Published On: Mon, Aug 24th, 2020

Did a Female-Led ‘Pirates of the Caribbean’ Movie Get the Go Ahead?

The first ever female-fronted Pirates of the Caribbean movie is reportedly in the works at Disney. Actresses like Margot Robbie and Karen Gillan are rumoured to star in the new film. Captain Jack Sparrow, as portrayed by Johnny Depp, has been the leading man for Pirates of the Caribbean since the series began in 2003. However, many fans say it’s time for a change. 

Pirates of the Caribbean has so far had a mixed bag of female characters. Fans love Elizabeth and Carina for their strength and character development, but other characters don’t fall as high on the rankings. Female characters like Angelica, played by Penelope Cruz, are almost universally hated by fans—she exists only to be a daughter or a love interest for Pirate Jack, instead of standing on her own.

Keira Knightly as Elizabeth Swann is often revered as one of the rare strong female characters of the 2000s. She starred in the first three Pirates of the Caribbean movies and developed exponentially throughout them—from a pirate-loving girl of privilege to a strong woman who fights for herself. Some fans, however, say that this isn’t enough.

Other film franchises are beginning to diversify and feminize their casts. Sony rebooted the Ghostbusters franchise in 2016 with the aptly titled, Ghostbusters. This remake starred famous female comedians of the time, mostly of Saturday Night Live fame, such as Kristen Wig and Leslie Jones. It was however an objectively bad movie and received uncountable bad reviews. 

The female-led Ghostbusters film kept the concept, design, and costumes of the original movie. However, the humour was different, and many fans argued that the magic was gone without the original cast and tone. Despite Sony’s efforts to create a fun and feminist film, it was a flop. Ghostbusters: Afterlife is set to come out in 2021, and is reportedly much more promising.

Historically, female-led reboots of beloved films aren’t well received by male fans, like Ghostbusters above or Oceans 8. Charlie’s Angels was also remade in recent years, and the community disliked it almost universally. Does this mean female-led films are always bad?

Some say it’s not the fault of the stars of these movies, but the writing and production. Margot Robbie’s new Pirates of the Caribbean film is reportedly being written by Christina Hodson, who wrote Birds of Prey. Hopefully this new film will mark a new string of female-led movies that viewers actually like.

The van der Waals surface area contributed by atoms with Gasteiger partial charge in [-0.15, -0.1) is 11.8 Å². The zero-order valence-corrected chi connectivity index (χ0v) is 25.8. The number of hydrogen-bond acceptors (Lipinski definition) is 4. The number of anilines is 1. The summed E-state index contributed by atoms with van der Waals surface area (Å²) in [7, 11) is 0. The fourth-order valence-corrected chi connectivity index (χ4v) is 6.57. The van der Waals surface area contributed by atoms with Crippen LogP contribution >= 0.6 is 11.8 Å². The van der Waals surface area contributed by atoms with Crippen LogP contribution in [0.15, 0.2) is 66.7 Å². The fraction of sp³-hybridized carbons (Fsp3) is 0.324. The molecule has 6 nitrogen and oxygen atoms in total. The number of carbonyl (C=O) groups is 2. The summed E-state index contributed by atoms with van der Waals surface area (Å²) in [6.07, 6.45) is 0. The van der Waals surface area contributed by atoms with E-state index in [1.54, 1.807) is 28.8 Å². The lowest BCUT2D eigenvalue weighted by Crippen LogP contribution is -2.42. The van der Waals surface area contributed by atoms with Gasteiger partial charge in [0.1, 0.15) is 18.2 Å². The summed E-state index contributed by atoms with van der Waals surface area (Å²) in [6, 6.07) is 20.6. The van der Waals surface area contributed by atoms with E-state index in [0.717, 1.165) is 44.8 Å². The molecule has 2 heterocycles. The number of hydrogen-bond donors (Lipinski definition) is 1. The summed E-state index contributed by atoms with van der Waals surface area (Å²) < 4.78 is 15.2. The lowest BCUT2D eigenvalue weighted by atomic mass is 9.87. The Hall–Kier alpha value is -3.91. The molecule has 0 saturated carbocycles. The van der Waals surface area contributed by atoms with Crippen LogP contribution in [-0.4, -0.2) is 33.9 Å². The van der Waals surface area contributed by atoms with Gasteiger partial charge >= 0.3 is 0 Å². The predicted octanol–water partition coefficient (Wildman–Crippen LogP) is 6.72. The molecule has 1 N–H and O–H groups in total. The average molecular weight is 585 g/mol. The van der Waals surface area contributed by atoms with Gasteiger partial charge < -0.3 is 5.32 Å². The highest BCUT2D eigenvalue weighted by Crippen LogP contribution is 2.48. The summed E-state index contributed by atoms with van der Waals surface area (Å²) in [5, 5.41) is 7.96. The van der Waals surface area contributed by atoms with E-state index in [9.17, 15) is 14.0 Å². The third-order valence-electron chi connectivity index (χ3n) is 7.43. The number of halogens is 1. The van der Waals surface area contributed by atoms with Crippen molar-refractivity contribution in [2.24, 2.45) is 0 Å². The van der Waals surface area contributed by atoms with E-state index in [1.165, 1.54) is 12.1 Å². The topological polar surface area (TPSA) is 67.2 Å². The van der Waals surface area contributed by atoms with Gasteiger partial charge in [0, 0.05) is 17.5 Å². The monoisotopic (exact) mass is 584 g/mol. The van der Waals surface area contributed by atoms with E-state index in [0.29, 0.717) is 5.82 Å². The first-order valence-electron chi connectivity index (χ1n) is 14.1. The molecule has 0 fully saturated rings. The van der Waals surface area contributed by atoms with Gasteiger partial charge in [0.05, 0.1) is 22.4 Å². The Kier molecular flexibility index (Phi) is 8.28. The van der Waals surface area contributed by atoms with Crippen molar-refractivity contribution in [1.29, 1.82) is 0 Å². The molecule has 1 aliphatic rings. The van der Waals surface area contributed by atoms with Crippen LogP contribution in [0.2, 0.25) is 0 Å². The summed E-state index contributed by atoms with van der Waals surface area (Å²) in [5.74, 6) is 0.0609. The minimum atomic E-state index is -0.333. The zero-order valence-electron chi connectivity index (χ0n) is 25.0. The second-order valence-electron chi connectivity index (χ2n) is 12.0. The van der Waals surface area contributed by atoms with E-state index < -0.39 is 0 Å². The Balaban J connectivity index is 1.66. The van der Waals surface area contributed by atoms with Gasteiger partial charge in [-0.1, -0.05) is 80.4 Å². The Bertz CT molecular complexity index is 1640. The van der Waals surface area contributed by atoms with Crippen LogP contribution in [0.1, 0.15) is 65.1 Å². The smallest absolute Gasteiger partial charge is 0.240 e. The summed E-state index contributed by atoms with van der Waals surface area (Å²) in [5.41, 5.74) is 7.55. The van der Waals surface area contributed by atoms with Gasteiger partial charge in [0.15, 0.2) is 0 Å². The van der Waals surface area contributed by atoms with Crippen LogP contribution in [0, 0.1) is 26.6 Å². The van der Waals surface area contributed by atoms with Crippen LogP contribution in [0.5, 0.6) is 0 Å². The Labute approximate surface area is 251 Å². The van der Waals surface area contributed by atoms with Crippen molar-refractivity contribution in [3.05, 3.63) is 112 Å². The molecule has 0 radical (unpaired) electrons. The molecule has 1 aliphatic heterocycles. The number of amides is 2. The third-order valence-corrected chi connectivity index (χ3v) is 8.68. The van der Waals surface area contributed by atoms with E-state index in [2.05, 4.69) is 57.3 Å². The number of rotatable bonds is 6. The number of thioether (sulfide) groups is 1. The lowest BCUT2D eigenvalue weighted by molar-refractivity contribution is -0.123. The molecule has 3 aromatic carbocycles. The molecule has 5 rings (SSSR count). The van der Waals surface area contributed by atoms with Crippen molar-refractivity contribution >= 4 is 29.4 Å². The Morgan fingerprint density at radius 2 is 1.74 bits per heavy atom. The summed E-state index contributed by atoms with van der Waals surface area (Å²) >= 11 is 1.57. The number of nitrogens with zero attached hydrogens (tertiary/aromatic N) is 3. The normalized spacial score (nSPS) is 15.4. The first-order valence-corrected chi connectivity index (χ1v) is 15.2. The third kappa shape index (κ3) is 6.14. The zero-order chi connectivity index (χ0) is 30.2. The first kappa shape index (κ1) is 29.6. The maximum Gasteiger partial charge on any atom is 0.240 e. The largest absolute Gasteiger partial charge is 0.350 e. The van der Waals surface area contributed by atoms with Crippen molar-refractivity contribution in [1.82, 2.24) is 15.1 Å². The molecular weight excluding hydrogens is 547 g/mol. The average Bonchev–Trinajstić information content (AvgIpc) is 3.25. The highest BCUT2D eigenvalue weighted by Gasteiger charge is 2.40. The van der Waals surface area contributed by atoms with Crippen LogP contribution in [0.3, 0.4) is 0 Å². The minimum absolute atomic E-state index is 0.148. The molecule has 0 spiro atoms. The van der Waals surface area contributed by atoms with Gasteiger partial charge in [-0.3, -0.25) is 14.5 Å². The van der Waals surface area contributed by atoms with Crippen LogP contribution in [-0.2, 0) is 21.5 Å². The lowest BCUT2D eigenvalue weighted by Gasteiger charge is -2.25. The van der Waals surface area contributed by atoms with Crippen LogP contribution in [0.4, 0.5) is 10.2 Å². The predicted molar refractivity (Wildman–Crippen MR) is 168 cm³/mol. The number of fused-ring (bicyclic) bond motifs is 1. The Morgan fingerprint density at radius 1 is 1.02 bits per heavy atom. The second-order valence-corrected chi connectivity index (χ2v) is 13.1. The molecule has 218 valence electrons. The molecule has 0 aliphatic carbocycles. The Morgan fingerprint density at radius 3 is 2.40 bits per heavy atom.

So far, Christina Hodson’s movie seems like it won’t repeat the mistakes of past films. The new movie will not be a spinoff or remake, but a new story within the beloved Pirates of the Caribbean universe. Hopefully a new storyline will include not only women but other diverse demographics like people of colour, people with disabilities, or LGBT+ characters. The pirate community doesn’t seem to discriminate, as it’s historically made up of minorities.

In 2017, after the release of Dead Men Tell No Tales, Hypable investigated the topic of diversity in the Pirates of the Caribbean franchise. They point out that yes, Pirates has strong female characters—but very few. It falls into the one-and-done diversity trap: one person in each minority, whether Black, female, queer, etcetera, and no more than that. Elizabeth is a strong female character, but there are very few others in the movies she leads.

Hypable also referenced a blog post by a screenwriter who worked on the first few movies: Terry Rossio. He said that writers were considering including a female villain for the first time, but Johnny Depp vetoed the idea. Besides Elizabeth, the only female characters in the first movies were prostitutes.

As well, there’s an important historical issue with much of the franchise. Despite being set in the Caribbean, there are very few people of colour—the pirate lifestyle historically appealed to minorities because they were already being pushed out of society. The whiteness of the characters in Pirates of the Caribbean is both unrealistic as well as oppressive. The only Caribbean characters in the series were sidelined or ignored in comparison to Depp’s Jack Sparrow.

Pirates of the Caribbean has some explaining to do—the new female-led movie is doing one thing for the franchise and the recent jump in diversity in new movies, but still has more to go. The casting for the new movie is unclear, but hopefully it includes more people of Caribbean descent, as well as other oppressed minorities that were previously ignored. Feminist is one step, but intersectionality should be the next.

Due to COVID-19, the new Pirates of the Caribbean movie won’t be in production for a while, and it’ll be even longer before it’s in theatres. However, this excess of time might prove helpful for good planning and writing. Hopes are high for this film.

Author: Razili Nelson

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